The CDC is facing another legal challenge of the federal agency’s nationwide eviction moratorium, this time from the Florida Association of Realtors, which claims the agency lacks the authority to be “the nation’s landlord-in-chief.”
The Centers for Disease Control and Prevention are facing another legal challenge of the federal agency’s nationwide eviction moratorium, this time from the Florida Association of Realtors, which claims the CDC lacks the authority to be “the nation’s landlord-in-chief.”
The CDC is already battling Realtor associations representing agents in Alabama and Georgia in court, after they filed suit in November to overturn the moratorium.
On May 5, the U.S. District Court for the District of Columbia struck down the eviction moratorium, saying it exceeded the CDC’s statutory authority. The Department of Justice appealed the decision, and on May 14 was granted an emergency stay of the order repealing the eviction moratorium, pending the appeal.
Lawyers representing the Alabama Association of Realtors have filed a motion to vacate the stay and repeal the eviction moratorium, which is scheduled to expire on June 30. In a May 18 bulletin, the National Association of Realtors said it expects a decision on the motion to vacate the stay by the end of the month.
A spokesperson for Florida Realtors declined to comment on why the group is filing another suit against the CDC, when the suit by Alabama and Georgia Realtors is still pending. The spokesperson did provide a written statement from Florida Realtors CEO Margy Grant.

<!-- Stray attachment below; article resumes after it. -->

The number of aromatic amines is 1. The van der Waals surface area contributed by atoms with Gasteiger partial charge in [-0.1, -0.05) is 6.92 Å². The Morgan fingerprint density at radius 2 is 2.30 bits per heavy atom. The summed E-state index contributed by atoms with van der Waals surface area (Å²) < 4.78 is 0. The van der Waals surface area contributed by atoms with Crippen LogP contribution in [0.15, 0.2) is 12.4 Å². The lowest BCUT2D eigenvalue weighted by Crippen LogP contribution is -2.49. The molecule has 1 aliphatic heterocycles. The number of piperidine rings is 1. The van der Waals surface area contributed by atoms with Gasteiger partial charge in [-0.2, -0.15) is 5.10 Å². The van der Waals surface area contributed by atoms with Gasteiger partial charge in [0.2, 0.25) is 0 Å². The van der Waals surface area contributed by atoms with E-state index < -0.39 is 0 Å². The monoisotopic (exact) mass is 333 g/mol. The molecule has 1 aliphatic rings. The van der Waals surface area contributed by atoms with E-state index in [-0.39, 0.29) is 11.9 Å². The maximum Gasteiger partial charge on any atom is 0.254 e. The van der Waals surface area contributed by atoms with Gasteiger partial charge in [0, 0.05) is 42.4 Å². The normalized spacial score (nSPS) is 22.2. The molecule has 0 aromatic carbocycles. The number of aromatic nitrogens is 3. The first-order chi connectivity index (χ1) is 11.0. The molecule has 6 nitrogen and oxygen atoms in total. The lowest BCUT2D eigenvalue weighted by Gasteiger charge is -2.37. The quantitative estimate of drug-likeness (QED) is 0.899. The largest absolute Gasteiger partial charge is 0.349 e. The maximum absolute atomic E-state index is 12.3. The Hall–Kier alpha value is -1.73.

“For more than a year we have endured the COVID-19 pandemic and heard from struggling property owners, many who have gone without any assistance or rent relief under the eviction moratorium,” Grant said in the statement. “In many cases, leases have expired and units cannot be re-rented. Private property rights must be restored.”
The lawsuit, filed Monday by Florida Realtors and R.W. Caldwell Inc., a Gulfport-based realty and property management firm, notes that Florida has approximately 2.7 million rental units, with average monthly rents of $1,200.
“Landlords precluded from evicting tenants who breach their leases by nonpayment thus face thousands of dollars in damages in connection with just a single rental unit,” the May 17 complaint states. “Those damages multiply as a landlord’s number of affected units increases, and the overall losses from the eviction moratorium experienced by Florida’s landlords may easily reach and exceed tens of millions of dollars.”
The lawsuit claims that while the eviction moratorium is “ostensibly predicated on preventing the interstate spread of disease where state measures have failed to do so,” the CDC “has failed to identify any evidence to support its assertion that prohibiting landlords from repossessing rental properties when tenants do not pay their rent stops the interstate spread of Covid-19 or is necessary due to the failings of state or local measures.”
In a March 29 statement accompanying an order extending the eviction moratorium through June 30, CDC Director Dr. Rochelle Walensky said “Keeping people in their homes and out of crowded or congregate settings — like homeless shelters — by preventing evictions is a key step in helping to stop the spread of COVID-19.”
A number of states have also enacted bans on evictions and foreclosures, although many have expired.
Although Congress has appropriated $46 billion for an Emergency Rental Assistance (ERA) program to help landlords, some landlords have declined the assistance, citing excessive red tape, while others who applied for the funds waited for months to receive them.
The National Association of Realtors often helps state associations pay for legal battles that are of significance to its members as a whole. A NAR spokesperson did not immediately respond to a request for comment on whether it’s helping the Alabama, Georgia and Florida associations pay their legal costs.
Realtors who have shared their thoughts with Inman have strong feelings on both sides on both sides of the issue.